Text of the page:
Luminal substrate "brake" on mucosal maltase-glucoamylase activity regulates total rate of starch digestion to glucose

Quezada-Calvillo, Roberto; Robayo-Torres, Claudia C; Ao, Zihua; Hamaker, Bruce R; Quaroni, Andrea; Brayer, Gary D; Sterchi, Erwin E; Baker, Susan S; Nichols, Buford L (2007). Luminal substrate "brake" on mucosal maltase-glucoamylase activity regulates total rate of starch digestion to glucose. Journal of pediatric gastroenterology and nutrition, 45(1), pp. 32-43. Hagerstown, Md.: Lippincott Williams & Wilkins 10.1097/MPG.0b013e31804216fc

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BACKGROUND: Starches are the major source of dietary glucose in weaned children and adults. However, small intestine alpha-glucogenesis by starch digestion is poorly understood due to substrate structural and chemical complexity, as well as the multiplicity of participating enzymes. Our objective was dissection of luminal and mucosal alpha-glucosidase activities participating in digestion of the soluble starch product maltodextrin (MDx). PATIENTS AND METHODS: Immunoprecipitated assays were performed on biopsy specimens and isolated enterocytes with MDx substrate. RESULTS: Mucosal sucrase-isomaltase (SI) and maltase-glucoamylase (MGAM) contributed 85% of total in vitro alpha-glucogenesis. Recombinant human pancreatic alpha-amylase alone contributed <15% of in vitro alpha-glucogenesis; however, alpha-amylase strongly amplified the mucosal alpha-glucogenic activities by preprocessing of starch to short glucose oligomer substrates. At low glucose oligomer concentrations, MGAM was 10 times more active than SI, but at higher concentrations it experienced substrate inhibition whereas SI was not affected. The in vitro results indicated that MGAM activity is inhibited by alpha-amylase digested starch product "brake" and contributes only 20% of mucosal alpha-glucogenic activity. SI contributes most of the alpha-glucogenic activity at higher oligomer substrate concentrations. CONCLUSIONS: MGAM primes and SI activity sustains and constrains prandial alpha-glucogenesis from starch oligomers at approximately 5% of the uninhibited rate. This coupled mucosal mechanism may contribute to highly efficient glucogenesis from low-starch diets and play a role in meeting the high requirement for glucose during children's brain maturation. The brake could play a constraining role on rates of glucose production from higher-starch diets consumed by an older population at risk for degenerative metabolic disorders.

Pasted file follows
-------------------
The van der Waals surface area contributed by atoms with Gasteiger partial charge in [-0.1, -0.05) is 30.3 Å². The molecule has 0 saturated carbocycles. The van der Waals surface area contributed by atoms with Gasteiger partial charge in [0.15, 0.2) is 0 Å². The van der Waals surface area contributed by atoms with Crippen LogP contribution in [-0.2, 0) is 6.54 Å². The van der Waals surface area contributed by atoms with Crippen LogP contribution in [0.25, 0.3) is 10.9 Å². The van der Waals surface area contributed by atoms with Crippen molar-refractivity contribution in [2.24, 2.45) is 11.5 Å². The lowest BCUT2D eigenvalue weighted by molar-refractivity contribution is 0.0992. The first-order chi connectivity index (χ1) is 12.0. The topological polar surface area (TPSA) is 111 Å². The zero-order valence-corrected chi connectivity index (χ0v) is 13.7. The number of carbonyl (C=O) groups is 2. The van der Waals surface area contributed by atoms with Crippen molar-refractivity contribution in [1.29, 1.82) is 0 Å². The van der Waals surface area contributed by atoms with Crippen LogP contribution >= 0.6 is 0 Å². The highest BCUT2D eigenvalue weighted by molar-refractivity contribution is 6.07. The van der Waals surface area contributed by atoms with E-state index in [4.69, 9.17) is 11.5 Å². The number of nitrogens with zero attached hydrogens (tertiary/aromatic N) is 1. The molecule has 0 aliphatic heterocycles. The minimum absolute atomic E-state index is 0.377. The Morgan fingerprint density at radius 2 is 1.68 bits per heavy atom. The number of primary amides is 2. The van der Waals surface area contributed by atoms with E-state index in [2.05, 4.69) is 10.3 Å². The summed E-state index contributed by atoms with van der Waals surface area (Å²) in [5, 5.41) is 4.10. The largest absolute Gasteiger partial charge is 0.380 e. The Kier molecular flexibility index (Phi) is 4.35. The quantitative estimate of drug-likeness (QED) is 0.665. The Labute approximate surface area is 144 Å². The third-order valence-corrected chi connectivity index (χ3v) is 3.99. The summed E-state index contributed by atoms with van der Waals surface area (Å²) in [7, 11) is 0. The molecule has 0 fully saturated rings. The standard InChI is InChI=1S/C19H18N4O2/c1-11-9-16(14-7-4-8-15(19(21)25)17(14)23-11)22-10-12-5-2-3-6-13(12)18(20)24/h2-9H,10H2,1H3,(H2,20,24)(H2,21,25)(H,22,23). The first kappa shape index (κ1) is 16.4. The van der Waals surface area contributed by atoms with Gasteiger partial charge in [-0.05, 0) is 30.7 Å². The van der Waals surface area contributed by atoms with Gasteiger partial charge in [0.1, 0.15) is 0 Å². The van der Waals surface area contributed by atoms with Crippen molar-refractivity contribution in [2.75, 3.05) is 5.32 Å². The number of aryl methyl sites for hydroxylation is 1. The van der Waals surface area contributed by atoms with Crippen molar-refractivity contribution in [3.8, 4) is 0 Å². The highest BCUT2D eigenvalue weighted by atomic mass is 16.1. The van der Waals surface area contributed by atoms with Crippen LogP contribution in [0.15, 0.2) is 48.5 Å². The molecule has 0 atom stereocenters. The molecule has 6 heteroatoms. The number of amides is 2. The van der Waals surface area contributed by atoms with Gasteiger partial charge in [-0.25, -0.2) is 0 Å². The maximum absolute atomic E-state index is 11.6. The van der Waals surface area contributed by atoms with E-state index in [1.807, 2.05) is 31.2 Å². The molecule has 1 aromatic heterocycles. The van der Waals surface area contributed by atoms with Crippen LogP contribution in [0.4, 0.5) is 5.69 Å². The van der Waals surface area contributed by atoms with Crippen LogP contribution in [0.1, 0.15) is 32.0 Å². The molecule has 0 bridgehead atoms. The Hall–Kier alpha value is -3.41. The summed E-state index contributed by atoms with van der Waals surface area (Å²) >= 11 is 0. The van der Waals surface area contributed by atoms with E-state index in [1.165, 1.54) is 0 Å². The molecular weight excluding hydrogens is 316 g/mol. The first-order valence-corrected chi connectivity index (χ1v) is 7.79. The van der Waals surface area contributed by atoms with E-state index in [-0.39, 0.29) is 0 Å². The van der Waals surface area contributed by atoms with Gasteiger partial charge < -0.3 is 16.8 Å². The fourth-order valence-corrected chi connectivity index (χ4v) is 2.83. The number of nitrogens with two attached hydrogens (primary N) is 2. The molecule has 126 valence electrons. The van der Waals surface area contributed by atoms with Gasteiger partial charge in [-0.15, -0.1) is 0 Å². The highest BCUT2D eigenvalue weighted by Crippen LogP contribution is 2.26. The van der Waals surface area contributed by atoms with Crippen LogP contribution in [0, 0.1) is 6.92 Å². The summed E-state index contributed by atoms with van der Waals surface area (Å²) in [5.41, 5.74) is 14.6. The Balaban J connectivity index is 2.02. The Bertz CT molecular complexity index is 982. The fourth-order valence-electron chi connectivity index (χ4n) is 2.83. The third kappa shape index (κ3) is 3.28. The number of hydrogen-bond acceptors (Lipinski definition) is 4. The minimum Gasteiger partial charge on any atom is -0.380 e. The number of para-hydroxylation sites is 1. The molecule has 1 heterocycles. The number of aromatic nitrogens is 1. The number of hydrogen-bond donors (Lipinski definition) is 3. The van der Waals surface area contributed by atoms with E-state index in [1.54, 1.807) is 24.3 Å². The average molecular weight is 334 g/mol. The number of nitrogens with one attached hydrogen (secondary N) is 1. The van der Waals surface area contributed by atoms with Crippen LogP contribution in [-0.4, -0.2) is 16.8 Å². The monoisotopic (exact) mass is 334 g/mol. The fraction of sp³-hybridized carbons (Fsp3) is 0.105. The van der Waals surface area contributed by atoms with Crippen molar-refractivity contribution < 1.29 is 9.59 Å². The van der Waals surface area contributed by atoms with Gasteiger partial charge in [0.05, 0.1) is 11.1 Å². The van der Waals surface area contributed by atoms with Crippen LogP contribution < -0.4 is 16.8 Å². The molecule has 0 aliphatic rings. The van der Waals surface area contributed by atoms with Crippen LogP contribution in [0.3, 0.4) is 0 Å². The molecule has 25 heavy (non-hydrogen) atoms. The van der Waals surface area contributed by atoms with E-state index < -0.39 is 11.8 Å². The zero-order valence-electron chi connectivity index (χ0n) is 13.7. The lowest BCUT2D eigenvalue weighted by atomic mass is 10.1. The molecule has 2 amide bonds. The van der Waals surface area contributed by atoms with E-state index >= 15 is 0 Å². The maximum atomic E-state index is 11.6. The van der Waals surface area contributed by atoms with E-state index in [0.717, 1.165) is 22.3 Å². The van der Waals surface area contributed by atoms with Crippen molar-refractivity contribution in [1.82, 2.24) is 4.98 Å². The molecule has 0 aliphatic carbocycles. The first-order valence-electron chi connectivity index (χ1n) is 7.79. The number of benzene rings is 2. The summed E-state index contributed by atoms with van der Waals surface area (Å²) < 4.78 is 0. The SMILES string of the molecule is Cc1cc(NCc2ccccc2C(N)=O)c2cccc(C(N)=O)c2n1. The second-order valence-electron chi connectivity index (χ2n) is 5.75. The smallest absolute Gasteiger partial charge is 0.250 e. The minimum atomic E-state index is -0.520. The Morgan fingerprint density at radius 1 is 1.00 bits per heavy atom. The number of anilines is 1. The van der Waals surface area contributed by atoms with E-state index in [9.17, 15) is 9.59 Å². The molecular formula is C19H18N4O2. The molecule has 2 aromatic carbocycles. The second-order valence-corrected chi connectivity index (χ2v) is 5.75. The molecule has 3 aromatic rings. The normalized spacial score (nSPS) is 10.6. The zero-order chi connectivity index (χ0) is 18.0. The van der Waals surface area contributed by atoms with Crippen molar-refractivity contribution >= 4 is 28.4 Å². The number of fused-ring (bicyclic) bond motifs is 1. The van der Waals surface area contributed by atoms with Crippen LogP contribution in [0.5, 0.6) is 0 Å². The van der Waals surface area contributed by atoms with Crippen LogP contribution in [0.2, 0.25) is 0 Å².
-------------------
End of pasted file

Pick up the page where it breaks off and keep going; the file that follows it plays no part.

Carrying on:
Item Type:

Journal Article (Original Article)


04 Faculty of Medicine > Pre-clinic Human Medicine > Institute of Biochemistry and Molecular Medicine

UniBE Contributor:

Sterchi, Erwin-Ernst






Lippincott Williams & Wilkins




Factscience Import

Date Deposited:

04 Oct 2013 14:53

Last Modified:

17 Mar 2015 21:59

Publisher DOI:


PubMed ID:


Web of Science ID:


URI: (FactScience: 36071)

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